My plan has always been to remove my non-cancerous breast. It wasn't an option during my first surgery but I planned to go back when I was ready for reconstruction and have it all done at once. As time went on, I was thinking maybe I don't need to go through with it. Then last week I had my first mammogram since I was diagnosed and I was a complete nervous wreck the whole week before, to the point I could barely continue my daily routine. For me, I will still push for the prophylactic mastectomy of the other side just for peace of mind. It's a very personal decision, and you have to do what's right for you. Best of wishes!

Diagnosed at age 31. Dx 6/28/2018, IDC, Left, 4cm, Stage IIIC, Grade 2, 3/4 nodes, ER+/PR+, HER2- Surgery 9/5/2018 Mastectomy: Left Dx 9/6/2018, LCIS, Left, <1cm, Grade 2, 3/4 nodes, ER+, HER2- Chemotherapy 10/10/2018 AC + T (Taxol) Radiation Therapy 4/28/2019 Whole-breast: Breast, Lymph nodes, Chest wall Surgery 8/28/2019 Prophylactic ovary removal Surgery 11/4/2020 Prophylactic mastectomy: Right; Reconstruction (left): Latissimus dorsi flap, Tissue expander placement; Reconstruction (right): Tissue expander placement Surgery 3/17/2021 Reconstruction (left): Silicone implant; Reconstruction (right): Silicone implant Hormonal Therapy Arimidex (anastrozole)
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Jun 18, 2020 04:49AM newbie2020 wrote:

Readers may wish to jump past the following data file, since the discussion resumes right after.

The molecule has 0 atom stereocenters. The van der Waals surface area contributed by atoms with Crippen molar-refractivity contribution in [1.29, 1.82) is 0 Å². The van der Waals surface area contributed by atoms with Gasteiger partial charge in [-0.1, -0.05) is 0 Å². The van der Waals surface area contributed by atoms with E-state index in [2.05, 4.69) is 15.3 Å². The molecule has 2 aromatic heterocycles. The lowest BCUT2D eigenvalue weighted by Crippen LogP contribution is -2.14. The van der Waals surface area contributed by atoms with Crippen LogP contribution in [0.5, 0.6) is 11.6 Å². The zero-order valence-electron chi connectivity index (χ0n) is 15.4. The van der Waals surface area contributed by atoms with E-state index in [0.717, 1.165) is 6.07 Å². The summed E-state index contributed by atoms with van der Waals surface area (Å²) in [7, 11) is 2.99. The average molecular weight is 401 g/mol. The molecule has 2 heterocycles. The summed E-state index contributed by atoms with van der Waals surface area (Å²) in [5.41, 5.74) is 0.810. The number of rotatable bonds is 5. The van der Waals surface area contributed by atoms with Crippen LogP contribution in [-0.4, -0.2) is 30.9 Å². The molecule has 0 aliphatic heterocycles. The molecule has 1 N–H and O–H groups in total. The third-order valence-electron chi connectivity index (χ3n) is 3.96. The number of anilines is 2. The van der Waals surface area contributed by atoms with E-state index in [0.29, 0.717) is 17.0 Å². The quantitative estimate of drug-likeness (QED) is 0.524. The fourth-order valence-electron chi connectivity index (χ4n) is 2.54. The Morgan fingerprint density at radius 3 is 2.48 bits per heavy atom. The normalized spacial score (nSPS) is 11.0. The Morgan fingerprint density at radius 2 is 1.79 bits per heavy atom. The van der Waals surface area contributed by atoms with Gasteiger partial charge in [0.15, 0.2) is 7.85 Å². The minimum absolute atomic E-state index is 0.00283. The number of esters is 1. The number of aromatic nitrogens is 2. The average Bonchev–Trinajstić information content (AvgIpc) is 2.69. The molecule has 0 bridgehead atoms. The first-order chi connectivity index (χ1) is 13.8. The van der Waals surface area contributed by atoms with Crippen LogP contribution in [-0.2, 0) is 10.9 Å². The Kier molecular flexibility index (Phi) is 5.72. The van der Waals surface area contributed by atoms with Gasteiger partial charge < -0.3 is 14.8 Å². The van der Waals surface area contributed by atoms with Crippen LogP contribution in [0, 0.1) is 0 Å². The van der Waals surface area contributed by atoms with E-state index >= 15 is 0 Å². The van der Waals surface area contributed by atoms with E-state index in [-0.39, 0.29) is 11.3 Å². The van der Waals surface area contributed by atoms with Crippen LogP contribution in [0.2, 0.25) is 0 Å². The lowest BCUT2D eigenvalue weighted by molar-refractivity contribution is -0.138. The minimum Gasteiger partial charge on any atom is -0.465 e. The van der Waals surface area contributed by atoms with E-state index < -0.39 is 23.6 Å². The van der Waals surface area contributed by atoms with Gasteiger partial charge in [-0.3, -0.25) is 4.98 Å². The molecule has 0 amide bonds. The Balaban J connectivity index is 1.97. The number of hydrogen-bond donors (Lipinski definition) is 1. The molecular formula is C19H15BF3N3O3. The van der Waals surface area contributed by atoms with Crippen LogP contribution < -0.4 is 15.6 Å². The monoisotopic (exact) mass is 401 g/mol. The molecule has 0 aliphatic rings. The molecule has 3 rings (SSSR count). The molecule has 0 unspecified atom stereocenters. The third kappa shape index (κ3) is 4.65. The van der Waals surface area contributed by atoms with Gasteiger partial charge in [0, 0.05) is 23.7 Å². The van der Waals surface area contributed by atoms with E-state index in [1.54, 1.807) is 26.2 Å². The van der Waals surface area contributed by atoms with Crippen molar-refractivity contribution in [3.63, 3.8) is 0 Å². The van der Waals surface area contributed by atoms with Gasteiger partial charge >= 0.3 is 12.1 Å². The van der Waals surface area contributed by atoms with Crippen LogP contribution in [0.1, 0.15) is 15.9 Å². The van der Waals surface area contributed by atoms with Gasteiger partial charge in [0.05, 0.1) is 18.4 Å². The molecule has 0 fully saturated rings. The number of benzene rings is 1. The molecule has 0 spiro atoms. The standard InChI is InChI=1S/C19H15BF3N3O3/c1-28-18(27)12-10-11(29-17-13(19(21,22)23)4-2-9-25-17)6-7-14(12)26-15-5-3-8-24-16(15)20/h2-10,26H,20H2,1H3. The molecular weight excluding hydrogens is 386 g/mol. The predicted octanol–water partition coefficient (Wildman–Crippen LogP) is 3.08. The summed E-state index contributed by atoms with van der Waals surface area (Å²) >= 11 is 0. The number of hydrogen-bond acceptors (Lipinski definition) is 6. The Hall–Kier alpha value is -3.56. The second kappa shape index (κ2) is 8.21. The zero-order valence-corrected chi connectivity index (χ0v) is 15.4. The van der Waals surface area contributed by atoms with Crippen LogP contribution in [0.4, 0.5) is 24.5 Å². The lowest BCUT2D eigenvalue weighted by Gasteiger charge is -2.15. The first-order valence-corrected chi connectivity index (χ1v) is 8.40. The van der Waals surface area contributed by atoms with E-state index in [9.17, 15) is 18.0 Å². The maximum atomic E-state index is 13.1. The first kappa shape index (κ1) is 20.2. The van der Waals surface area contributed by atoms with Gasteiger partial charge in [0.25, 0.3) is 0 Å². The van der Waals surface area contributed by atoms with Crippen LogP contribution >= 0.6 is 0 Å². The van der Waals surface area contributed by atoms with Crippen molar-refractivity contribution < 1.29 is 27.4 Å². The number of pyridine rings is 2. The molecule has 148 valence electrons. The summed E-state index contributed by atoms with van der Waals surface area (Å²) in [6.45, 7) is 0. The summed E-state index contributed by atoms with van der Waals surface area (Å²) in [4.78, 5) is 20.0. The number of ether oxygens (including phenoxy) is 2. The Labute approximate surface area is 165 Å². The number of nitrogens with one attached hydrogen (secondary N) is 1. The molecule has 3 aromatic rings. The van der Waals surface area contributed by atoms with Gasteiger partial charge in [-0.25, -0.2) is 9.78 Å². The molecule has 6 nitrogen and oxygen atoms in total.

Thank you each_day_18 for your reply. It is a very hard decision indeed. My gut and my gyno's opinion is to have bilateral mastectomy. I have family history, plus a lot of stuff just going on in the left breast. I would not be surprised if there was more that was not caught. I still need to see my oncologist in a few weeks so I will discuss my options/opinions with him. Hopefully he will be on the same page, because really the hardest part for me is not having a decision made. I have been trying to research everything about LCIS, radial scars, papilloma's and even though benign, they all point to a greater risk. And I'm 55. I want my risk down as much as possible and not have to worry with MRI/Mammo every six months. My anxiety would be the same as yours. Also my gyno wants me to have a hysterectomy, which I agree is now needed. I'm so glad I have joined this forum for the the wealth of knowledge and support! Best wishes to you too :)